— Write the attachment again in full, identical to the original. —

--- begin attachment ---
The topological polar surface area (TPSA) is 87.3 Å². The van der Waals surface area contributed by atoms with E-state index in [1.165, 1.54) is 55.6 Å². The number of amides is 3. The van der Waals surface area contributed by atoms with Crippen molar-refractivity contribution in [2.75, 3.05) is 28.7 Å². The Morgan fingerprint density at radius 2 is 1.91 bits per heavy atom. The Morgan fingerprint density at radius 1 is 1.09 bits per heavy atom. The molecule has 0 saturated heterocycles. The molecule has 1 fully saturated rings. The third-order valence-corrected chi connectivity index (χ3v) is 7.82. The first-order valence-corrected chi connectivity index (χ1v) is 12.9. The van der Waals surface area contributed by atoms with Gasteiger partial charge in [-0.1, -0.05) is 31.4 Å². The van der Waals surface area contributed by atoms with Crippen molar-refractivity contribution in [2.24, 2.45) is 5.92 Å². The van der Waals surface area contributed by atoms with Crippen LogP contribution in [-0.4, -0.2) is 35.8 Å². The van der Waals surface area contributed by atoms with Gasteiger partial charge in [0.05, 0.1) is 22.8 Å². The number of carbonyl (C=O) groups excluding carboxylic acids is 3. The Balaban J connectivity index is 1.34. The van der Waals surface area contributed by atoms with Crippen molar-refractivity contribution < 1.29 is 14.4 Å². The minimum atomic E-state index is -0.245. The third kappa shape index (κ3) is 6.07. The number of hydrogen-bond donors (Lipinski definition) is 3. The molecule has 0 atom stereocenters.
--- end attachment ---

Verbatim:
The topological polar surface area (TPSA) is 87.3 Å². The van der Waals surface area contributed by atoms with E-state index in [1.165, 1.54) is 55.6 Å². The number of amides is 3. The van der Waals surface area contributed by atoms with Crippen molar-refractivity contribution in [2.75, 3.05) is 28.7 Å². The Morgan fingerprint density at radius 2 is 1.91 bits per heavy atom. The Morgan fingerprint density at radius 1 is 1.09 bits per heavy atom. The molecule has 0 saturated heterocycles. The molecule has 1 fully saturated rings. The third-order valence-corrected chi connectivity index (χ3v) is 7.82. The first-order valence-corrected chi connectivity index (χ1v) is 12.9. The van der Waals surface area contributed by atoms with Gasteiger partial charge in [-0.1, -0.05) is 31.4 Å². The van der Waals surface area contributed by atoms with Crippen molar-refractivity contribution in [2.24, 2.45) is 5.92 Å². The van der Waals surface area contributed by atoms with Crippen LogP contribution in [-0.4, -0.2) is 35.8 Å². The van der Waals surface area contributed by atoms with Gasteiger partial charge in [0.05, 0.1) is 22.8 Å². The number of carbonyl (C=O) groups excluding carboxylic acids is 3. The Balaban J connectivity index is 1.34. The van der Waals surface area contributed by atoms with Crippen molar-refractivity contribution < 1.29 is 14.4 Å². The minimum atomic E-state index is -0.245. The third kappa shape index (κ3) is 6.07. The number of hydrogen-bond donors (Lipinski definition) is 3. The molecule has 0 atom stereocenters.